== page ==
I'm curious what kind of footage you're using at 50 MB/s.
All NLEs require a RAM buffer in order to stream video (and audio) at a constant rate.
You could try some experiments with different RAM values in the Preferences.
But, I see the same thing you do, I think. I can shuttle/scrub sequences and even single clips in QT Player, Avid, FCP, etc., and it's smooth as silk. But, bringing them into Pr (also on Mac), it's an entirely different story. Lots of lag. Lots of dropped frames, both in the Source viewer, and in a matched settings Sequence with no effects or changes of any kind.
It's one of my few peeves about Pr.
My guess that this is due to the architecture Adobe chose when they decided to focus on native editing. All media is probably going through some process, even when it doesn't need it, such as when using intraframe sources.
Oddly enough, I get better/faster scrubbing with Long-GOP material than ProRes intraframe, even though I would expect it to be much worse. There's more data being shuttled normally with intraframe, and perhaps the buffers built into Pr just aren't as large as they should be. Or, perhaps the order of decode and load into RAM buffer is opposite of what it should be.
You can adjust the audio buffer in the prefs. Maybe what we need is an adjustable video buffer as well. Or, maybe Adobe could include some code that makes it larger when it detects as much RAM as you have.
Maybe somebody with more engineering know-how can offer some insight.
"I can shuttle/scrub sequences and even single clips in QT Player, Avid, FCP, etc., and it's smooth as silk. But, bringing them into Pr (also on Mac), it's an entirely different story. Lots of lag. Lots of dropped frames, both in the Source viewer, and in a matched settings Sequence with no effects or changes of any kind."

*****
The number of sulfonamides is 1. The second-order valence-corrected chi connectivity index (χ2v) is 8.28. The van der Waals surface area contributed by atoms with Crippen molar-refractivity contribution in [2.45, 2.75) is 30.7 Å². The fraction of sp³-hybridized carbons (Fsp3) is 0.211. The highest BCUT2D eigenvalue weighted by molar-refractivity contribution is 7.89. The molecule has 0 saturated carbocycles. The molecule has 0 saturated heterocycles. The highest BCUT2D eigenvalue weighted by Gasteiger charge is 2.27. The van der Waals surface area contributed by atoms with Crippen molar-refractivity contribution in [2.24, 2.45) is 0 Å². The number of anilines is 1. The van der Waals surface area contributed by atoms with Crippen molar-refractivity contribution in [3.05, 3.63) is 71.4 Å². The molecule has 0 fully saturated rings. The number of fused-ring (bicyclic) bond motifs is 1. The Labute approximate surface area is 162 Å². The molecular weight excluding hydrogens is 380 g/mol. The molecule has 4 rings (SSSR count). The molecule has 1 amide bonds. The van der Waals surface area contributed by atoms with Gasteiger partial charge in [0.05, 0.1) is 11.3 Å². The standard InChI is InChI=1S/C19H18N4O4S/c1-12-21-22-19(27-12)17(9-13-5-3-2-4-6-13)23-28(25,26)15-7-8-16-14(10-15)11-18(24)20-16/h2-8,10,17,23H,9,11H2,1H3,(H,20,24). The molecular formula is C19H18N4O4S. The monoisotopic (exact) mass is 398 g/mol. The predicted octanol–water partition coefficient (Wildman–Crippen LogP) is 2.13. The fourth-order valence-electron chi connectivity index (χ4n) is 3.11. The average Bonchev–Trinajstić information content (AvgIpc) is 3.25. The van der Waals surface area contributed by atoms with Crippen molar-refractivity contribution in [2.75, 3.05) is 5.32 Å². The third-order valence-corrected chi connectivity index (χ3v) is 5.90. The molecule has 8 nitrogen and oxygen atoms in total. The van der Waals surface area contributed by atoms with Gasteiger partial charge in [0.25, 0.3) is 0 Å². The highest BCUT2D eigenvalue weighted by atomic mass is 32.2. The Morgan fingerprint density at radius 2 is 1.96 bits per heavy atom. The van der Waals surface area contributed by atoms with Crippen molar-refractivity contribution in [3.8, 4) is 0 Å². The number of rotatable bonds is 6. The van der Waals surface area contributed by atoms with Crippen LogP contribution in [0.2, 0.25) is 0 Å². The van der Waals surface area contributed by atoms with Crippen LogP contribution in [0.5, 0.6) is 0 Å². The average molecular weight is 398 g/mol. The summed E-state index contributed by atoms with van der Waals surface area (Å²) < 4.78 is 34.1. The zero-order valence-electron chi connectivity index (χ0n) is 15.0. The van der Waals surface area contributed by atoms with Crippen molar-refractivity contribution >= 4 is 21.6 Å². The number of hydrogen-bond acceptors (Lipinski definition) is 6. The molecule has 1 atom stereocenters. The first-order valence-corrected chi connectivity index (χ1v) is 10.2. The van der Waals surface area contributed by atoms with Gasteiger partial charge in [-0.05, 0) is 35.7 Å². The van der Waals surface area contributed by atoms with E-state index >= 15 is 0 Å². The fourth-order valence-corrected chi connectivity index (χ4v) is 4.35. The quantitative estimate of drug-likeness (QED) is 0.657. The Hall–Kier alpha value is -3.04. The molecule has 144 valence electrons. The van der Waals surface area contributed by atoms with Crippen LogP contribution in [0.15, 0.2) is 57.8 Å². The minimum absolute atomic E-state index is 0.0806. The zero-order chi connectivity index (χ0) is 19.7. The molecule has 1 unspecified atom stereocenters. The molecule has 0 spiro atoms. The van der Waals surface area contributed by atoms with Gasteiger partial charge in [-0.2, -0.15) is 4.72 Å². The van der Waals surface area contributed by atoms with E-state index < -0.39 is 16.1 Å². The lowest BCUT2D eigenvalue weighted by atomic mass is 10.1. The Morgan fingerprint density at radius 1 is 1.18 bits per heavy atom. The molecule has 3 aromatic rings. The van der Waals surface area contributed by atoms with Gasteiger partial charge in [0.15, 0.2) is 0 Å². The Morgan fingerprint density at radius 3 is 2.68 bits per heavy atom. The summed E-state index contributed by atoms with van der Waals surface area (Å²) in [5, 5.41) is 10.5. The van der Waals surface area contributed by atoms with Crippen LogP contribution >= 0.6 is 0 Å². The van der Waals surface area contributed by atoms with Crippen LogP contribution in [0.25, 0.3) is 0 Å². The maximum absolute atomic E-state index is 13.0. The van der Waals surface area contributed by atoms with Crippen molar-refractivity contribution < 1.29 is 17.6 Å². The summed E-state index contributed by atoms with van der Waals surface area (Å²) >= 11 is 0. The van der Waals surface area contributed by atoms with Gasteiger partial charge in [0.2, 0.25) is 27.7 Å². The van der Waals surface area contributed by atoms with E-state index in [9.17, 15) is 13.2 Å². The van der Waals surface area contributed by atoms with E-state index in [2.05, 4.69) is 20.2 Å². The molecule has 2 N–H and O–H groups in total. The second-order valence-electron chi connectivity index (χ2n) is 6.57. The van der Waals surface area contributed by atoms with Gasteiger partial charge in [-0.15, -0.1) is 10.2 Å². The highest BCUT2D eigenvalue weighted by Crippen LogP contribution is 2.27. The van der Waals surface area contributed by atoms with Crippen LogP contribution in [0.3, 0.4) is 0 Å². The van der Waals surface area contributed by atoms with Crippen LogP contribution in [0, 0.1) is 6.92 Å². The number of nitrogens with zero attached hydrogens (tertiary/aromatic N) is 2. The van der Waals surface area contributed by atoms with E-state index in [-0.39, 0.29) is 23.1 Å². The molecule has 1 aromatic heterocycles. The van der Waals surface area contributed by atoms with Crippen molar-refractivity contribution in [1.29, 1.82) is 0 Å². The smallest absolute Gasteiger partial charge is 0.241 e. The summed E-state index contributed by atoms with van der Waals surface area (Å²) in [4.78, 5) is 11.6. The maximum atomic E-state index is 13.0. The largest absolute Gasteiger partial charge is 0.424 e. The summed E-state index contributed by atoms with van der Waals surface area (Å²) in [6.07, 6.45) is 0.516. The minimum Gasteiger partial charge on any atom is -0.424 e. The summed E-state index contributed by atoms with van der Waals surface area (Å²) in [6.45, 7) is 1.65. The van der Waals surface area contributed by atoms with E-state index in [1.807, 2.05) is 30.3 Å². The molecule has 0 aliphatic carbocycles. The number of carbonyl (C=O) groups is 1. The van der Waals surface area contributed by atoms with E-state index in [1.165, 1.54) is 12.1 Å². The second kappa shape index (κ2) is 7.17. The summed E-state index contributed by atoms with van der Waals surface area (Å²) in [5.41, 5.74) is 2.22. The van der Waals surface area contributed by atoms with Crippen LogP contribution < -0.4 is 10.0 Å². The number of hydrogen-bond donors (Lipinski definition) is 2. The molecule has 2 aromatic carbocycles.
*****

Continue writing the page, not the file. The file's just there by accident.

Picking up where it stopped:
That's about the most depressing review anyone could offer of an NLE, since it involves virtually every T-L and editing operation.
Are folks experiencing much the same thing on PC platforms w/CS6?
Okay, wernt back and looked again, 50 MB's was the peak transfer not the average, well spotted! those are ProRes 422 files transcoded for FCPX and the average read was 16 MB/s.
I have to eat some humble pie here because I tried bringing the transcoded files from FCPX into Premiere and it handled them in much the same way as FCPX, ie as a steady data read from the drives. When premiere reads the native C300 files is when it handles the data loading in a different way resulting in the less steady data stream.
I really don't want to go back to transcoding everything to ProRes, but maybe that's the best way to stop premiere from locking up.
CS6 does have issues with some native formats, especially on longer takes, that exhibit the behavior you've described. Adobe is aware of the issue and working on a fix.
Until that patch is released, ProRes may be the better alternative.